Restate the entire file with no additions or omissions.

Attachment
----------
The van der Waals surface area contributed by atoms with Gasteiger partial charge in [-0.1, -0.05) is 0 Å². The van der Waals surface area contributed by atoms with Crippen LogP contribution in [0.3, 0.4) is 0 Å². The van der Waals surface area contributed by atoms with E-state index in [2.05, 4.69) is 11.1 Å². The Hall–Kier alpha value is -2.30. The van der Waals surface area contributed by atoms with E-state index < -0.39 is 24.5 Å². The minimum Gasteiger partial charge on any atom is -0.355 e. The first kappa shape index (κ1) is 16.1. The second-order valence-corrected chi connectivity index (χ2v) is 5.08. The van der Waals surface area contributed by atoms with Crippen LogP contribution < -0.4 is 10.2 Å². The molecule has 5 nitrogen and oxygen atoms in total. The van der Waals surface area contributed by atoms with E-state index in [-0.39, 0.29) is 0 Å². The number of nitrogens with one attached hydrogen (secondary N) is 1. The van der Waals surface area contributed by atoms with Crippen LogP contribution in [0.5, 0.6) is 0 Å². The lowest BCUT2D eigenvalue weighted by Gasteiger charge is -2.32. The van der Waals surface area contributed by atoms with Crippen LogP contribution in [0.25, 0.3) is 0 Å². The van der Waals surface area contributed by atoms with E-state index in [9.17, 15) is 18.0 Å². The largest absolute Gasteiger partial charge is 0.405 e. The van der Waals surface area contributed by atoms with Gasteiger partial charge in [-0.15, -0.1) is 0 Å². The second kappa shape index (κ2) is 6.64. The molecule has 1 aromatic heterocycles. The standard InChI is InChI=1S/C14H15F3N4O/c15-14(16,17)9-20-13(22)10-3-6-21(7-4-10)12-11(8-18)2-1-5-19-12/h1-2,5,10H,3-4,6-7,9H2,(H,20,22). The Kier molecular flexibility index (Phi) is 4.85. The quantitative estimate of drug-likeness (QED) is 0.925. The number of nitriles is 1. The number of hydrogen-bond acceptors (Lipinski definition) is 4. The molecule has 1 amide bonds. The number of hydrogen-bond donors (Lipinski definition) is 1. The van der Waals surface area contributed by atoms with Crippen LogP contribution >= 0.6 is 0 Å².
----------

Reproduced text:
The van der Waals surface area contributed by atoms with Gasteiger partial charge in [-0.1, -0.05) is 0 Å². The van der Waals surface area contributed by atoms with Crippen LogP contribution in [0.3, 0.4) is 0 Å². The van der Waals surface area contributed by atoms with E-state index in [2.05, 4.69) is 11.1 Å². The Hall–Kier alpha value is -2.30. The van der Waals surface area contributed by atoms with E-state index < -0.39 is 24.5 Å². The minimum Gasteiger partial charge on any atom is -0.355 e. The first kappa shape index (κ1) is 16.1. The second-order valence-corrected chi connectivity index (χ2v) is 5.08. The van der Waals surface area contributed by atoms with Crippen LogP contribution < -0.4 is 10.2 Å². The molecule has 5 nitrogen and oxygen atoms in total. The van der Waals surface area contributed by atoms with E-state index in [-0.39, 0.29) is 0 Å². The number of nitrogens with one attached hydrogen (secondary N) is 1. The van der Waals surface area contributed by atoms with Crippen LogP contribution in [0.5, 0.6) is 0 Å². The lowest BCUT2D eigenvalue weighted by Gasteiger charge is -2.32. The van der Waals surface area contributed by atoms with Crippen LogP contribution in [0.25, 0.3) is 0 Å². The van der Waals surface area contributed by atoms with E-state index in [9.17, 15) is 18.0 Å². The largest absolute Gasteiger partial charge is 0.405 e. The van der Waals surface area contributed by atoms with Gasteiger partial charge in [-0.15, -0.1) is 0 Å². The second kappa shape index (κ2) is 6.64. The molecule has 1 aromatic heterocycles. The standard InChI is InChI=1S/C14H15F3N4O/c15-14(16,17)9-20-13(22)10-3-6-21(7-4-10)12-11(8-18)2-1-5-19-12/h1-2,5,10H,3-4,6-7,9H2,(H,20,22). The Kier molecular flexibility index (Phi) is 4.85. The quantitative estimate of drug-likeness (QED) is 0.925. The number of nitriles is 1. The number of hydrogen-bond acceptors (Lipinski definition) is 4. The molecule has 1 amide bonds. The number of hydrogen-bond donors (Lipinski definition) is 1. The van der Waals surface area contributed by atoms with Crippen LogP contribution >= 0.6 is 0 Å².